In late May we penned an article on why the potential rate cuts would be meaningless without regulatory change and the reduction or removal of the serviceability rate floor. Since then, the RBA has announced not one, but two rate cuts that were very well received by existing mortgage holders, but would again have no impact on those looking to secure a loan.
The first rate cut was passed on in full by 3 of the 4 major banks, and in what can only be described as an incredible ‘coincidence’ the 2nd rate cut was passed on in full by 1 of the 4, while the other 3 reduced rates by the same amount the other did the first time! Call me a cynic, but that’s some serious cartel like behaviour…!
Putting that aside for the moment, these cuts - while welcome to home owners – would have no impact on potential homeowners or investors seeking to take on debt. However, in the past two weeks – 3 of the 4 majors have made changes to their rate floors and rate buffers. After APRA announced that bank loan buffers were too high given record low interest rates, banks began to make welcome changes that will have a direct impact on national property markets.
Westpac reduced the assessment rate to 5.75% from 7.25%, while lifting their buffer from 2.25% to 2.5%. This is tougher than CBA and ANZ who set their assessment rate at 5.5% and left their buffer at the existing 2.5%. NAB are yet to make a move, but one is expected shortly to stay competitive in the retail lending space.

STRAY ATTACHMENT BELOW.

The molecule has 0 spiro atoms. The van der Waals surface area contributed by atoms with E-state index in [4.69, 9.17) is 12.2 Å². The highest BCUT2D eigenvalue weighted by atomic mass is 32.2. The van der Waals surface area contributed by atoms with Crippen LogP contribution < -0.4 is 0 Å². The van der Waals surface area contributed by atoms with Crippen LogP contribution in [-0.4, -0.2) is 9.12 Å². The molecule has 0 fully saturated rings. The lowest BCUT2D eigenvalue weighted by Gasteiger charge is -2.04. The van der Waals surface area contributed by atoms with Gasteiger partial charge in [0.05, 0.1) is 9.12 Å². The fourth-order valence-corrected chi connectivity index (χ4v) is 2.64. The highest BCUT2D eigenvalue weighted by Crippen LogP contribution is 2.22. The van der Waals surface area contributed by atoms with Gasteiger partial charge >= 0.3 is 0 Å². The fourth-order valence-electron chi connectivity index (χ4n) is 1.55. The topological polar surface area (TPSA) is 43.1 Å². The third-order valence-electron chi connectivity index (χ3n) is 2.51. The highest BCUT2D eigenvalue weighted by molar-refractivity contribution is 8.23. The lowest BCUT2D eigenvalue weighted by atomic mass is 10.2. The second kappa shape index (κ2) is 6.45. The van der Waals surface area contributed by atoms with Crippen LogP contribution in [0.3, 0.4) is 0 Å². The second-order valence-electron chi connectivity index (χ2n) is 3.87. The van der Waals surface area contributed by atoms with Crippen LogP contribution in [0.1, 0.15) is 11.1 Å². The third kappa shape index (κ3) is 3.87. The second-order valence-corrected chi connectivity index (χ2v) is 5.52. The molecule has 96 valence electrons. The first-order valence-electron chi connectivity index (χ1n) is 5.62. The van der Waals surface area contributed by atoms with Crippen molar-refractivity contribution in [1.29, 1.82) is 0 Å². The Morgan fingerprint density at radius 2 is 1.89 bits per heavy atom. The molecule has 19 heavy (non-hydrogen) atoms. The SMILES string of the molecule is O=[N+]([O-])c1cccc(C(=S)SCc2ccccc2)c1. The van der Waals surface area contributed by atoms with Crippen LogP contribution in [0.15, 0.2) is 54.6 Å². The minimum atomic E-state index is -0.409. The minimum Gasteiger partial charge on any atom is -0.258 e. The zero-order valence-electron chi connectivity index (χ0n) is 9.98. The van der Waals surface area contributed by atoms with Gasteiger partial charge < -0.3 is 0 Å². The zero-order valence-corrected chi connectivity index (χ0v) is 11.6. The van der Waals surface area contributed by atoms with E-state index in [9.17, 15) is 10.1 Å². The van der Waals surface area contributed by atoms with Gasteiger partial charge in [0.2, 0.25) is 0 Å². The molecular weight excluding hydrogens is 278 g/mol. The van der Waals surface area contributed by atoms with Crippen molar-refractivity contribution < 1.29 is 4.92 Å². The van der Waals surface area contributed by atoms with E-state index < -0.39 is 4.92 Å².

Meanwhile, some non-majors have undercut the big 4, with Macquarie dropping their assessment rate to just 5.3%.
A buffer – or what banks call a ‘servicing sensitivity margin’ and/or a floor rate – is applied to existing and proposed lending to help determine a reasonable assessment for existing and new loan applicants.
For example, a borrower has a principal and interest loan of 4.93 per cent, less any discounts. The lender adds the sensitivity margin of, say, 2.5 per cent, to set a benchmark of 7.43 per cent, which will be used for assessing the borrowers’ capacity to service the loan based on their income and total spending.
In this case, 7.43 per cent is used in serviceability as it is higher than the floor rate of 5.5 per cent.
Lenders are slowly rolling out the changes because of the need to amend internal systems, alert networks to changing processes and align any moves to their risk appetite.
The regulator made the changes because the previous floor of 7 per cent was too high in the current low interest rate environment. Some lenders, such as Bank of Queensland, are offering fixed rates of 2.99 per cent.
Until the changes, APRA asked banks to assess all borrowers against their ability to repay a loan at a flat 7 per cent, or an additional 200 basis points. Banks typically add another 25 basis points on top of APRA hurdles. So in the case of an available rate of 3.5%, potential borrowers were still be assessed against a rate of 7% + leaving many potential home buyers and investors out in the cold an unable to secure debt or a mortgage, despite not having any trouble servicing a loan at the advertised interest rate.
The availability of debt is a key driver in residential property markets and this change will have significant and instant impact on market activity in the sector.